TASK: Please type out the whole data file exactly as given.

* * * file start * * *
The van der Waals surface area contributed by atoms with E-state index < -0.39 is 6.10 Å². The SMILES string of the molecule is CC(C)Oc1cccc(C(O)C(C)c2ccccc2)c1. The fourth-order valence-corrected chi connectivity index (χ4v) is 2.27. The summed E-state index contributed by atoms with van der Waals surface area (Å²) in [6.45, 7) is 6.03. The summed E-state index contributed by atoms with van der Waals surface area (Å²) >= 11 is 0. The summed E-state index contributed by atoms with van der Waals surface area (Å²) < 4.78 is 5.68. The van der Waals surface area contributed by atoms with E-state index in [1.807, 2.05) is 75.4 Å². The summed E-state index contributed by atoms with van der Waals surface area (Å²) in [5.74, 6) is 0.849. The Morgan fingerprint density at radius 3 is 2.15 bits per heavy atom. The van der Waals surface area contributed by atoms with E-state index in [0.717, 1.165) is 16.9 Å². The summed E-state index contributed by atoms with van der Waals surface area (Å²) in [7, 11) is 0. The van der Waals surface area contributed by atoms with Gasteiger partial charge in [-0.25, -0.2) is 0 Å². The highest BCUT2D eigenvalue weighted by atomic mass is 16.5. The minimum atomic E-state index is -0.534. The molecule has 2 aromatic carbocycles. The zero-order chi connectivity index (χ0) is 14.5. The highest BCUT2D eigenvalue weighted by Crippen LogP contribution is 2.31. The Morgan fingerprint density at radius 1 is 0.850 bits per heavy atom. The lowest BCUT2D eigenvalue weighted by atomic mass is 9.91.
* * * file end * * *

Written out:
The van der Waals surface area contributed by atoms with E-state index < -0.39 is 6.10 Å². The SMILES string of the molecule is CC(C)Oc1cccc(C(O)C(C)c2ccccc2)c1. The fourth-order valence-corrected chi connectivity index (χ4v) is 2.27. The summed E-state index contributed by atoms with van der Waals surface area (Å²) in [6.45, 7) is 6.03. The summed E-state index contributed by atoms with van der Waals surface area (Å²) >= 11 is 0. The summed E-state index contributed by atoms with van der Waals surface area (Å²) < 4.78 is 5.68. The van der Waals surface area contributed by atoms with E-state index in [1.807, 2.05) is 75.4 Å². The summed E-state index contributed by atoms with van der Waals surface area (Å²) in [5.74, 6) is 0.849. The Morgan fingerprint density at radius 3 is 2.15 bits per heavy atom. The van der Waals surface area contributed by atoms with E-state index in [0.717, 1.165) is 16.9 Å². The summed E-state index contributed by atoms with van der Waals surface area (Å²) in [7, 11) is 0. The van der Waals surface area contributed by atoms with Gasteiger partial charge in [-0.25, -0.2) is 0 Å². The highest BCUT2D eigenvalue weighted by atomic mass is 16.5. The minimum atomic E-state index is -0.534. The molecule has 2 aromatic carbocycles. The zero-order chi connectivity index (χ0) is 14.5. The highest BCUT2D eigenvalue weighted by Crippen LogP contribution is 2.31. The Morgan fingerprint density at radius 1 is 0.850 bits per heavy atom. The lowest BCUT2D eigenvalue weighted by atomic mass is 9.91.